Welcome to the “WR U” edition of the NFL University series. As we covered in the kickoff article to the series, Miami University or “The U” is aptly nicknamed. They’ve given the NFL more than 30,000 PPR fantasy football points since the year 2000. But what university should truly be given the coveted “WR U” title? That’s where this article comes in.
Since the year 2000, almost exactly 1,000 different wide receivers have logged a catch in the NFL. Among those 1,000 wide receivers, about 240 universities and community colleges are represented. But where do the top producing wide receivers come from?
If we look at just the top 15% of producers at wide receiver (players with at least 700 PPR points since 2000) we find only 85 schools are represented among that cohort. Yes, that will exclude some of the most recent individual producers, but we’ll get to that. When we look at schools that gave us just three receivers with 700 or more PPR points since 2000 we’re already down to 16 schools.
Miami (NFL University) has had three unbelievable top producers in Reggie Wayne, Andre Johnson, and Santana Moss. LSU gave us Odell Beckham Jr., Jarvis Landry, Dwayne Bowe, Eddie Kennison, and even long-time role players like Brandon LaFell and Devery Henderson. Florida sent the always under appreciated Darrell Jackson, Percy Harvin, Jabar Gafney, and steady contributors Ike Hilliard, and Travis Taylor.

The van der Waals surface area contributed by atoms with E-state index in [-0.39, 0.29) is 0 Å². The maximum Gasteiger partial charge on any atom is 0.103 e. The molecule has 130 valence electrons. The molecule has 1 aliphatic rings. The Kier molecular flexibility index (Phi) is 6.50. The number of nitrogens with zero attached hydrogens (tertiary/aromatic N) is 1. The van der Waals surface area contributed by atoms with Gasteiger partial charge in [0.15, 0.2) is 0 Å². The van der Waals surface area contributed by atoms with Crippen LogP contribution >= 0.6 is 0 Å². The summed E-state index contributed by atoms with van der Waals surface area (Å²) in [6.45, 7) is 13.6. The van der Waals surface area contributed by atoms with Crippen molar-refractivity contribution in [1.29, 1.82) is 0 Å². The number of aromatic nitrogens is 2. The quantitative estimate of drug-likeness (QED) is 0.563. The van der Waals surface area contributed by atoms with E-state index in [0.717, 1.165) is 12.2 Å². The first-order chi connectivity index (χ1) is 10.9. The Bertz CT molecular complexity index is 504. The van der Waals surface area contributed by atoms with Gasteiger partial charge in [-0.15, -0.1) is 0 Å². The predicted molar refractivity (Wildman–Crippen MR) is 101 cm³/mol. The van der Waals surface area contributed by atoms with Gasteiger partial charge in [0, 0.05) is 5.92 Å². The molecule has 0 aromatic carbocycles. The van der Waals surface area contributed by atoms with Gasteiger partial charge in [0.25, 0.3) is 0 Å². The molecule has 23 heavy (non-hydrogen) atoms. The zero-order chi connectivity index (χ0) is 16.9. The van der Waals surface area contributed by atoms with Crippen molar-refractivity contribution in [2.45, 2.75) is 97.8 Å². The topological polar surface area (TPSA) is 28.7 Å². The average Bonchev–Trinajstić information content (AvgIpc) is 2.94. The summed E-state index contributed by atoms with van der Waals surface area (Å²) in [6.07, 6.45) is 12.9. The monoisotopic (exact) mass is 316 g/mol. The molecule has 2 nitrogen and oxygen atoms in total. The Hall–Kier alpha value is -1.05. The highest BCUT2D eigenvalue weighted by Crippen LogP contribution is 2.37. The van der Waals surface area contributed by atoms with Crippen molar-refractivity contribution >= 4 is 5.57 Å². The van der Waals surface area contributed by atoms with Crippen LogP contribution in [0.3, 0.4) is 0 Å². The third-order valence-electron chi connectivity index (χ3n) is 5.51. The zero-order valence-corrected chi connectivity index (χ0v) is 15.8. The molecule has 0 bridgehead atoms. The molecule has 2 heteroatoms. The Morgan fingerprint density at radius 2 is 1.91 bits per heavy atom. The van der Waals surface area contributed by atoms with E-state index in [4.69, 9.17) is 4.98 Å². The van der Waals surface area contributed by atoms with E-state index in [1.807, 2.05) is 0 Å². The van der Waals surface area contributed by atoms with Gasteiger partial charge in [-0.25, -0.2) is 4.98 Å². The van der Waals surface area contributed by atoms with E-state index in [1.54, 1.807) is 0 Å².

But only one school has gifted the NFL with eight wide receivers that have scored at least 700 PPR fantasy points since 2000. Only one school has seen eight first round wide receivers produce in the NFL since 2000. Only one school has provided us with 117 collective seasons of NFL production at the wide receiver position in that same time frame. And only one school can be the true WR University.
Drum roll please …
The real WR U is — and I hate to admit it because I’m a Purdue University alum — “The” Ohio State University.
Yes, a few other schools came close, but Ohio State has dominated wide receiver production since 2000. Joey Galloway, Santonio Holmes, Ted Ginn, Terry Glenn, Michael Jenkins, Brian Hartline, David Boston, and Michael Thomas have all scored over 700 PPR in that time span. And Michael Thomas is far from done.
Cris Carter was still finishing up his Hall of Fame career in the early 2000s. Terrelle Pryor splashed at quarterback and converted to wide receiver. And even Curtis Samuel looks promising now for the Panthers. The list goes on.
Starting in 2019 the Buckeyes get two more potential producers: Parris Campbell and Terry McLaurin. As outlined in the Adjusted Production Index for this season, neither prospect has a solid production profile. However, both are in what seem to be good situations. Campbell has Andrew Luck throwing him the ball. McLaurin is competing with basically just Josh Doctson and (always hurt) Paul Richardson.
Ohio State’s WR U momentum doesn’t look it’s going to be slowing down any time soon, but there have certainly been some challengers rise up in recent years.
“Ah, yes, this looks more like I expected.” — Most of you, probably.
Yes, indeed, LSU and Clemson have absolutely dominated wide receiver production since 2014.
The legendary 2014 receiver class definitely helped LSU quite a bit. Both Beckham and Landry have logged over 1,100 PPR in their still young careers.